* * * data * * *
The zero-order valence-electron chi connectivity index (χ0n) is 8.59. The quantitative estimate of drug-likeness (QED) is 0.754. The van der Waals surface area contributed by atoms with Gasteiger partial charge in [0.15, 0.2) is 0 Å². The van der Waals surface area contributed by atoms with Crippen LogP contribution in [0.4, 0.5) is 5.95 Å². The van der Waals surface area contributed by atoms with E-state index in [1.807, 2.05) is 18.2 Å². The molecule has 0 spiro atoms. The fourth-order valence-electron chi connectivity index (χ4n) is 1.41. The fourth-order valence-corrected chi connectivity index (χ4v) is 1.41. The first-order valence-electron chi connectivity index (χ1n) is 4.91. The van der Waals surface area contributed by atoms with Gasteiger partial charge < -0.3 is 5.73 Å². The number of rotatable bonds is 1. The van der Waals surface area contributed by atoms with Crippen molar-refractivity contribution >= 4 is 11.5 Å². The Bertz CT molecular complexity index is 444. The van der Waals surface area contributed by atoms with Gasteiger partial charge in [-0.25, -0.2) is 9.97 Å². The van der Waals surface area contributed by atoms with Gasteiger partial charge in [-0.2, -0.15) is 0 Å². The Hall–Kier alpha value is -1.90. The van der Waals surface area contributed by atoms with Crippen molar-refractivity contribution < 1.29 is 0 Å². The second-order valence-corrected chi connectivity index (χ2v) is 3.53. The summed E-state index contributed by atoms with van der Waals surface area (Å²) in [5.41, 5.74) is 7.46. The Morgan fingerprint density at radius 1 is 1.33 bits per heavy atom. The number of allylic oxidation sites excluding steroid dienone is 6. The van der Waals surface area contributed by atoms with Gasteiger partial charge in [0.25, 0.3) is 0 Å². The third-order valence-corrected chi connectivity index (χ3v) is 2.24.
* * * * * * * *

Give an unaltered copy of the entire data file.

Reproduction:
The zero-order valence-electron chi connectivity index (χ0n) is 8.59. The quantitative estimate of drug-likeness (QED) is 0.754. The van der Waals surface area contributed by atoms with Gasteiger partial charge in [0.15, 0.2) is 0 Å². The van der Waals surface area contributed by atoms with Crippen LogP contribution in [0.4, 0.5) is 5.95 Å². The van der Waals surface area contributed by atoms with E-state index in [1.807, 2.05) is 18.2 Å². The molecule has 0 spiro atoms. The fourth-order valence-electron chi connectivity index (χ4n) is 1.41. The fourth-order valence-corrected chi connectivity index (χ4v) is 1.41. The first-order valence-electron chi connectivity index (χ1n) is 4.91. The van der Waals surface area contributed by atoms with Gasteiger partial charge < -0.3 is 5.73 Å². The number of rotatable bonds is 1. The van der Waals surface area contributed by atoms with Crippen molar-refractivity contribution >= 4 is 11.5 Å². The Bertz CT molecular complexity index is 444. The van der Waals surface area contributed by atoms with Gasteiger partial charge in [-0.25, -0.2) is 9.97 Å². The van der Waals surface area contributed by atoms with Gasteiger partial charge in [-0.2, -0.15) is 0 Å². The Hall–Kier alpha value is -1.90. The van der Waals surface area contributed by atoms with Crippen molar-refractivity contribution < 1.29 is 0 Å². The second-order valence-corrected chi connectivity index (χ2v) is 3.53. The summed E-state index contributed by atoms with van der Waals surface area (Å²) in [5.41, 5.74) is 7.46. The Morgan fingerprint density at radius 1 is 1.33 bits per heavy atom. The number of allylic oxidation sites excluding steroid dienone is 6. The van der Waals surface area contributed by atoms with Gasteiger partial charge in [0.25, 0.3) is 0 Å². The third-order valence-corrected chi connectivity index (χ3v) is 2.24.